Example number two. You’re at home on a weekend and you plan on binge watching your favorite TV show, right. I was doing this recently watching The Walking Dead. So, you’ve got to drink out of the fridge, you know, your favorite beer, your favorite soft drink, you’ve got some chips or your favorite snack, and you’ve kicked back on the couch and you’ve put the first episode on. So, you get through most of the show, but the tension starts to build, the show starts to climax, there’s a bit of suspense, something big is about to happen in the show when all of a sudden, out of the blue, the power goes off, the TV screen goes black. You might scream out, no! I wanted to see what was going to happen. You’ll lose it, you get upset, because you can’t see what was about to happen on the show, because out of the blue, unexpectedly, surprisingly, out of nowhere, the power went out.
Example number three. You’re at home one day cleaning the house after your kids have been playing and they’ve made a bit of a mess of the place, right. They’d been mucking around with finger-paint or food or something. They’ve made a mess. So, you’re busy cleaning away, when all of a sudden, the doorbell goes or someone knocks on the door. So, you go and open it up and it turns out that it’s a long-lost friend who you haven’t seen since you were at school, you know, maybe 20 years ago. So, you might say, Wow! How did you know I was here? That’s so out of the blue. Where did you come from? I haven’t seen you in yonks. I haven’t seen you in donkey’s years. I haven’t seen you in ages. But what an awesome surprise. It’s great to see you even if it is randomly and out of the blue.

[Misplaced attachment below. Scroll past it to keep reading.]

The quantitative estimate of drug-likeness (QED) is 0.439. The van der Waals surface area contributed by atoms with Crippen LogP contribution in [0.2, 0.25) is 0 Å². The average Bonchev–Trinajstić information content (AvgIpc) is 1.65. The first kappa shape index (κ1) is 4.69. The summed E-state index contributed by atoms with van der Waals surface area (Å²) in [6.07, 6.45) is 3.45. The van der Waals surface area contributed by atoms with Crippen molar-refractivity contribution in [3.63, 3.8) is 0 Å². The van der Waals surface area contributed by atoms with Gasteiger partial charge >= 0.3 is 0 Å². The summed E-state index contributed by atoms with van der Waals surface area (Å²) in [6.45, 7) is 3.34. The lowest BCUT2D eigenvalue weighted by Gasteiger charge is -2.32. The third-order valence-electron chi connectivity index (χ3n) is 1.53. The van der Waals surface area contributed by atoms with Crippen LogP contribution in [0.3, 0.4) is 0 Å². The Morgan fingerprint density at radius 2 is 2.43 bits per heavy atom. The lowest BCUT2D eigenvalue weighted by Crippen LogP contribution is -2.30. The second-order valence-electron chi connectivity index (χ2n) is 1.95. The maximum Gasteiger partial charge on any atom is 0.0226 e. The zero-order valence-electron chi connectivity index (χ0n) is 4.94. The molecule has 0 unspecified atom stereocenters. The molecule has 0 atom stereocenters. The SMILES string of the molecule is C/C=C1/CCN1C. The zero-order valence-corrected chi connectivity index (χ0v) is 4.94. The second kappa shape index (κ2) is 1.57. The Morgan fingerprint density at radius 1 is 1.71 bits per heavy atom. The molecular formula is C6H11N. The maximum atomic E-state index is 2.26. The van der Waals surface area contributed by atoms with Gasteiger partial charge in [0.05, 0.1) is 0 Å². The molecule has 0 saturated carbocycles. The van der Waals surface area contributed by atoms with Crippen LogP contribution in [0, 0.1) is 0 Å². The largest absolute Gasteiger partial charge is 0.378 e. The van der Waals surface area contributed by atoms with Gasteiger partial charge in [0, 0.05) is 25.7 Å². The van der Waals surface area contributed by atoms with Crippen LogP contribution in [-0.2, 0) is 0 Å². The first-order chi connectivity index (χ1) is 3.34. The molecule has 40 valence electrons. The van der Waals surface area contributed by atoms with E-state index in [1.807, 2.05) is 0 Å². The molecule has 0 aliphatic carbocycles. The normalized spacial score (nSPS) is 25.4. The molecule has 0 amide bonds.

So, hopefully guys you understand the expression now ‘out of the blue’. It is for something to appear physically or figuratively out of nowhere, unexpectedly, surprisingly.